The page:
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Marsilio Ficino (Caveggi, Florence, 1443-1499) studied Medicine at the University of Pisa-Florence, since his father wanted him to have the same profession. However, although he published some medical works (such as De triplice vita libri tres and Epidemiarum antidotus), he did not pursue that career. He studied Humanities, Philosophy and Theology. He was ordained a priest.

He is considered the most important Florentine philosopher and promoter of humanist studies and disseminator of Plato’s thought.

He was influenced by Jorge Gemisto Pletón, promoter of Greek and Neoplatonism in the Latin world, and Basilio Besarion, educated in Constantinople, who was a defender of Plato without disqualifying Aristotle.

Ficino cultivated literary genres such as the treatise, the dialogue, the speech and the letter. He translated from Greek into Latin the dialogues of Plato, Plotinus and the Corpus Hermeticum and some treatises and letters written by an unknown 5th century monk, Pseudo Dionysius Aeropagita.

He wrote – apart from an enormous epistolary – a famous commentary on Plato’s Symposium and Platonic theology. He aspired to a fusion of Platonism and Hermeticism with Christianity and in De Vita he came to have problems with the Inquisition. His influences reach Descartes, Erasmus, Spinoza, Leibniz and Kant.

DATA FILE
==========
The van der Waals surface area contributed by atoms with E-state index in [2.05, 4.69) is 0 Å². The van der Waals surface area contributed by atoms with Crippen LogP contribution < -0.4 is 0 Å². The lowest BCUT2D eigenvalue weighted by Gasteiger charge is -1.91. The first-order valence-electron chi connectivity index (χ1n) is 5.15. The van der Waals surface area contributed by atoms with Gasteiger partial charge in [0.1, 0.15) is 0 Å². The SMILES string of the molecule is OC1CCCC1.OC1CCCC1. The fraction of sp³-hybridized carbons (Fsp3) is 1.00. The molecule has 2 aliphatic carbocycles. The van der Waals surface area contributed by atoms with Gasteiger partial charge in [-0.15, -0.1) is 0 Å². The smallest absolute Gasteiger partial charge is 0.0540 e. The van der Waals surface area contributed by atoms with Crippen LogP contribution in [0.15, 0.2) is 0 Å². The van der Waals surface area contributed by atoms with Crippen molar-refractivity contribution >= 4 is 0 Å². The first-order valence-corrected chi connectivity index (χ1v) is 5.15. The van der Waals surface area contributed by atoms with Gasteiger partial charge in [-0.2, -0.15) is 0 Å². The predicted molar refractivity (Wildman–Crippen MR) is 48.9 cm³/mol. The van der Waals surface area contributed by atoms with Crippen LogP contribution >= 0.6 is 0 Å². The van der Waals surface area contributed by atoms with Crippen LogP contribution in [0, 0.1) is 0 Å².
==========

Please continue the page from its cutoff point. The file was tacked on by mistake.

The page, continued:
His philosophy contributed to the emergence of artistic creations such as Botticelli’s Spring and The Birth of Venus and its influence spread throughout the Renaissance, affecting personalities as diverse as Dürer, Agrippa von Nettesheim, Paracelsus, Milton and Pico della Mirandolla.

Marsilio Ficino was the creator of the Academy of Florence in 1462. Cosimo de’ Medici was the patron who gave him a house in Caveggi near Florence and put numerous Greek manuscripts at his disposal. He is considered the creator of Neoplatonism.

In 1473 he was ordained a priest. He then receives two communities as prebends from Lorenzo de’ Medici and is then named canon of the cathedral of Florence.

The name Academy was used as Spiritual Community. They celebrated Plato’s birth with a banquet in which each participant gave a philosophical speech.

The Academy held recitals, declamations, private readings of Plato, and public lectures on Plato and the Neoplatonist Plotinus, delivered in a nearby church or adjacent auditorium. They received visitors and maintained contacts with foreign members.

Other relevant people in the history of the Academy were: Pleton and Cardinal Besarion, Cristóforo Landino, León Battista Alberti, Benedetto Varchi and Angelo Poliziano.

Features of the Florentine Academy:

It is demonstrated with Ficino that Platonism has not finished its course. Platonism is a constant adaptation and amalgamation. It is a “philosophy perennis.”